Mathematics Goes to the Movies

by Burkard Polster and Marty Ross

Monty Python and the Holy Grail (1975)

17:03
- Crowd: A witch! A witch! A witch! We found a witch! We've got a witch! A witch! A witch! We have found a witch. May we burn her?
- How do you know she is a witch
- She looks like one.
- Bring her forward.
- I'm not a witch! I'm not a witch !
- But you are dressed as one.
- They dressed me like this. - No, we didn't.
- And this isn't my nose. It's a false one.
- Well? - We did do the nose.
- The nose? - And the hat. But she is a witch !
- Did you dress her up like this? - No, no!
- Yes. A bit.
- She has got a wart.
- What makes you think she's a witch?
- She turned me into a newt!
- A newt?
- I got better.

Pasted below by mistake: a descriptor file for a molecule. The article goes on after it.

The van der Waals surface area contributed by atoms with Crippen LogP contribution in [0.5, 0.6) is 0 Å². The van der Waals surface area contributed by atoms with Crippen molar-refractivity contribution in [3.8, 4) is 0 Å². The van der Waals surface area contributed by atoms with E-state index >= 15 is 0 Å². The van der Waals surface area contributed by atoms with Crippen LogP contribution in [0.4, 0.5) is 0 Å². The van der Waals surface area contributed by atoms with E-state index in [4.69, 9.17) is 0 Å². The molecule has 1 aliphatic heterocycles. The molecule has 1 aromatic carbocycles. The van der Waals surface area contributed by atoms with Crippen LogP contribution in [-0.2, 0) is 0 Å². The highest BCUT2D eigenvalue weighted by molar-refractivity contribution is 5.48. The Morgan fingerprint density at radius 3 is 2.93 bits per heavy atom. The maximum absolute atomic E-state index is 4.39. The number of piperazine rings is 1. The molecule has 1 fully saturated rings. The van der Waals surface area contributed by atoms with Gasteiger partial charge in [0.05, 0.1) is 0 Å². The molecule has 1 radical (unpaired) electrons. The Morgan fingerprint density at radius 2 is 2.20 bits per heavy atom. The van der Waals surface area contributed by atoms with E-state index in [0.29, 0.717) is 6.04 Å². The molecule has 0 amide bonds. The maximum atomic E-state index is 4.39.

- Burn her anyway!
- Quiet! Quiet!
- There are ways of telling whether she is a witch.
- Are there? What are they? Tell us. - Do they hurt?
- Tell me, what do you do with witches?
- Burn them!
- And what do you burn, apart from witches?
- More witches! - Wood!
- So why do witches burn?
- 'Cause they're made of wood? - Good!
- How do we tell if she is made of wood? - Build a bridge out of her.
- But can you not also make bridges out of stone?
- Oh, yeah.
- Does wood sink in water?
- No, it floats. - Throw her into the pond!
- What also floats in water?
- Very small rocks. - Cider! Great gravy.
- Cherries. Mud. - Churches.
- Exactly.
- So, logically--
- If she weighs the same as a duck...